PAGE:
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Famous Biologists
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Alexander Graham Bell
Alexander Fleming
Albert Bandura
Claude Bernard
Alfred Binet
Franz Boas
Niels Bohr
Ludwig Boltzmann
Max Born
Louis de Broglie
Noam Chomsky
Nicolaus Copernicus
Francis Crick
Marie Curie
John Dalton
Charles Darwin
Rene Descartes
Thomas Edison
Albert Einstein
Leonhard Euler
Michael Faraday
Benjamin Franklin
Sigmund Freud
Galileo Galilei
Jane Goodall
Stephen Hawking
Heinrich Hertz
Edwin Hubble
Christiaan Huygens
Edward Jenner
Johannes Kepler
Antoine Laurent Lavoisier
Anton van Leeuwenhoek
Kurt Lewin
Charles Lyell
James Clerk Maxwell
Isaac Newton

Jean Piaget
Louis Pasteur
Linus Pauling
Ivan Pavlov
Max Planck
Ernest Rutherford
Jonas Salk
Erwin Schrodinger
B. F. Skinner
Nikola Tesla
Joseph J. Thomson
Alan Turing
Alessandro Volta
John B. Watson
Wilhelm Wundt





Anton van Leeuwenhoek

Anton van Leeuwenhoek is known by many as the "Father of Microbiology" because of his involvement and invention of lenses for microscopes. His knowledge of glasswork lead to the finding of how to forge tiny microscopic lenses from tiny whiskers of glass. His knowledge and findings were shared freely throughout his life to the scientific community and especially the "English Royal Society."

Anton van Leeuwenhoek
Anton van Leeuwenhoek

Microbiology's main focus is the study of microorganisms and usually includes a closer look at Immunology or the study of the human immune system. In order to conduct such research, high power lenses and microscopes are required to clearly see these microscopic items of interest to improve life through knowledge, prevention, and cures.

Born in the year 1632 of the beautiful countryside of Delft, Netherlands - the Dutch microbiologist Anton van Leeuwenhoek was able to take the first look at microscopic organisms. He went on to discover protozoa and provide the world with a description of red blood cells.

Four Pillars of Leeuwenhoek

Because of the astute work of Anton, the world has many of today's technological marvels and medical cures. Out of everything, there are four insights/studies that Anton provided us, that I have dubbed as the four pillars of Leeuwenhoek, which stand out as monumental for the time:

1. Infusoria: discovered in 1674 - a unicellular algae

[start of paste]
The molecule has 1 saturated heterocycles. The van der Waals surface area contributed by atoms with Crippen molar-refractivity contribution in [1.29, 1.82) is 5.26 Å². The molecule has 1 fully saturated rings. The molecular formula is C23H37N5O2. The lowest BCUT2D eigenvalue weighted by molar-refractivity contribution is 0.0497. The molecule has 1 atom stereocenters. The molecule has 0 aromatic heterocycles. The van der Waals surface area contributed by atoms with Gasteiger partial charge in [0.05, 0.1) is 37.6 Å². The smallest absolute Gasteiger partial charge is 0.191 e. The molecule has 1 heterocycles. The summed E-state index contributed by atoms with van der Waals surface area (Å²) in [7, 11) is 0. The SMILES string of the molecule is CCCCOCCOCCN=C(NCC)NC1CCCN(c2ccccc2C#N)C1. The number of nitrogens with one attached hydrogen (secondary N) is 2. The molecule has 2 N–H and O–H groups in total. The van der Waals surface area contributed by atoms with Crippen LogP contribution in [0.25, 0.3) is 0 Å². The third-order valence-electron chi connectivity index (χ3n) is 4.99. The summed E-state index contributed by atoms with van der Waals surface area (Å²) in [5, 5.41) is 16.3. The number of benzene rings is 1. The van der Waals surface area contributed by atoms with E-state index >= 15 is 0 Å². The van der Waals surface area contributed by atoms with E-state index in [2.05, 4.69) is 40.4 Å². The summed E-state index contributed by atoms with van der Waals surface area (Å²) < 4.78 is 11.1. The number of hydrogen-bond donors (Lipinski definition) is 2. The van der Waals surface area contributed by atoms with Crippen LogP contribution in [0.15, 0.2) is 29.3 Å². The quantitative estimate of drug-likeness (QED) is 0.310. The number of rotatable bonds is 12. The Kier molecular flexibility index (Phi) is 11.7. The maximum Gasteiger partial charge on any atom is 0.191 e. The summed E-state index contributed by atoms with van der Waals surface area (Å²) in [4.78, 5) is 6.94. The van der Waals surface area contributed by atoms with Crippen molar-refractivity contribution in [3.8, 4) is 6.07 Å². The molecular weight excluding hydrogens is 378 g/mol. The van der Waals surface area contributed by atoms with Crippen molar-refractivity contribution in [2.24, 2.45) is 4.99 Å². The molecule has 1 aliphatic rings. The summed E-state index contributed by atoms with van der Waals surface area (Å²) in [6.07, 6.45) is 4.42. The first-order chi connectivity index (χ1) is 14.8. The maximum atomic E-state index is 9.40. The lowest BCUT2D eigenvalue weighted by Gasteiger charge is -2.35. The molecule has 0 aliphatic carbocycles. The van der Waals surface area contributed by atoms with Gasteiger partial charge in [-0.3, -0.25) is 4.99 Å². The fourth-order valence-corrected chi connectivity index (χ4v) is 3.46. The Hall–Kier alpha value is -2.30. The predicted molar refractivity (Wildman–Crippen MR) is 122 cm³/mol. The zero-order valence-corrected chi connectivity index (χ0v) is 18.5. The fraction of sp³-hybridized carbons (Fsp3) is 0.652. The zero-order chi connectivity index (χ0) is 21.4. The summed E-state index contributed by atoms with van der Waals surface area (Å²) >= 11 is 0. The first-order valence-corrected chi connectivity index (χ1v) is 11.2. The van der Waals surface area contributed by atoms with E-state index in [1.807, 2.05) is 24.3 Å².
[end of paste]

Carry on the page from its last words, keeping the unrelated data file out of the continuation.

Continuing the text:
2. Bacteria: discovered in 1676 - a single celled microorganism
3. Spermatozoa: discovered in 1677 - a sperm cell
4. Muscular Fibers: discovered in 1682 - first glimpsed at the "banded pattern" of muscular fibrous tissues

Over his lifetime, Leeuwenhoek developed more than 500 optical lenses and roughly around 250 microscopes - today, only 9 of his microscopes exist. The most powerful microscope from his arsenal could magnify items up to 500 times. It is interesting to note that he was regarded as an amateur in his day even though his work was of considerable caliber.

Leeuwenhoek's methods for fabricating intense microscope lenses was hailed as a break through, paving the way for the modern world. However, his studies on single celled organisms, sperm cells, and more led to intense criticism, and doubt as it was a new foreign concept. Eventually, his works were published and fully recognized by the Royal Society of London.

Leeuwenhoek took his knowledge of his powerful lenses to the grave with him until 1957, when another scientist was able to fabricate a replica after years of study and research. The common practice of creating lenses was to polish the glass back in the 17th and 18th century, however, Leeuwenhoek's secret was to fuse thin glass threads together which created his unique and powerfully clear lenses.

In conclusion, microbiologists of the world rely upon the initial findings and inventions of Anton van Leeuwenhoek from several hundred years ago (Leeuwenhoek died in 1723 at age 90 and was buried in his hometown of Delft, Netherlands). Today, we possess the technology to look deeper than Anton van Leeuwenhoek could ever imagine and this has led to the discoveries of dozens of cures and preventative measures that protect us today on a daily basis.

Rumor Has It

Anton van Leeuwenhoek one morning after a night drinking looked into one of his most powerful microscopes and discovered a never before seen organism that looked like a cross between a ninja zombie and Larry the Cable Guy.

Written by Kevin Lepton